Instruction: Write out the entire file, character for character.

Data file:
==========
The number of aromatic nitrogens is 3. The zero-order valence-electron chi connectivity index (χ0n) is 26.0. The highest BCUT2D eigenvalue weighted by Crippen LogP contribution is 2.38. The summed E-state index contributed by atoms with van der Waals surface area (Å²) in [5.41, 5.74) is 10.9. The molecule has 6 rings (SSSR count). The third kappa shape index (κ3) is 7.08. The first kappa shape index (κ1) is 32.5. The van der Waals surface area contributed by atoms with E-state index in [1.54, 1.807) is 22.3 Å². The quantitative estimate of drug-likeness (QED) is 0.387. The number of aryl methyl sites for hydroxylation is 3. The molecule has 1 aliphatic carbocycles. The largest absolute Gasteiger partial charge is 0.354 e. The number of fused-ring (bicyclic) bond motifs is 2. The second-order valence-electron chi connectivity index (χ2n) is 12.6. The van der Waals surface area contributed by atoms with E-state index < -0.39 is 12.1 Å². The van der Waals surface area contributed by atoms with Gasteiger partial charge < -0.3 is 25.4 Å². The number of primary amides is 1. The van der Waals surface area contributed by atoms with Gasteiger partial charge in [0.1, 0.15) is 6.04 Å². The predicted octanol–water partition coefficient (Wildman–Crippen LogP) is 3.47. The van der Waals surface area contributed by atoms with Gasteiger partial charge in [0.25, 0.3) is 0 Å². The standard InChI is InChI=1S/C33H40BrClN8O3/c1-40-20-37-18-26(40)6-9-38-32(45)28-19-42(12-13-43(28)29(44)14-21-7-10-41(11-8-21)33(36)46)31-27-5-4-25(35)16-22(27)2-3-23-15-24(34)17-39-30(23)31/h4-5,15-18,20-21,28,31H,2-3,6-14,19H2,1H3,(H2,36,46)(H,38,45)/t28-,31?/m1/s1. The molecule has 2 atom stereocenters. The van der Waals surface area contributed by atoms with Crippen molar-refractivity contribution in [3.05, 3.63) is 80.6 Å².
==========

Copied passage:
The number of aromatic nitrogens is 3. The zero-order valence-electron chi connectivity index (χ0n) is 26.0. The highest BCUT2D eigenvalue weighted by Crippen LogP contribution is 2.38. The summed E-state index contributed by atoms with van der Waals surface area (Å²) in [5.41, 5.74) is 10.9. The molecule has 6 rings (SSSR count). The third kappa shape index (κ3) is 7.08. The first kappa shape index (κ1) is 32.5. The van der Waals surface area contributed by atoms with E-state index in [1.54, 1.807) is 22.3 Å². The quantitative estimate of drug-likeness (QED) is 0.387. The number of aryl methyl sites for hydroxylation is 3. The molecule has 1 aliphatic carbocycles. The largest absolute Gasteiger partial charge is 0.354 e. The number of fused-ring (bicyclic) bond motifs is 2. The second-order valence-electron chi connectivity index (χ2n) is 12.6. The van der Waals surface area contributed by atoms with E-state index < -0.39 is 12.1 Å². The van der Waals surface area contributed by atoms with Gasteiger partial charge < -0.3 is 25.4 Å². The number of primary amides is 1. The van der Waals surface area contributed by atoms with Gasteiger partial charge in [0.1, 0.15) is 6.04 Å². The predicted octanol–water partition coefficient (Wildman–Crippen LogP) is 3.47. The van der Waals surface area contributed by atoms with Gasteiger partial charge in [0.25, 0.3) is 0 Å². The standard InChI is InChI=1S/C33H40BrClN8O3/c1-40-20-37-18-26(40)6-9-38-32(45)28-19-42(12-13-43(28)29(44)14-21-7-10-41(11-8-21)33(36)46)31-27-5-4-25(35)16-22(27)2-3-23-15-24(34)17-39-30(23)31/h4-5,15-18,20-21,28,31H,2-3,6-14,19H2,1H3,(H2,36,46)(H,38,45)/t28-,31?/m1/s1. The molecule has 2 atom stereocenters. The van der Waals surface area contributed by atoms with Crippen molar-refractivity contribution in [3.05, 3.63) is 80.6 Å².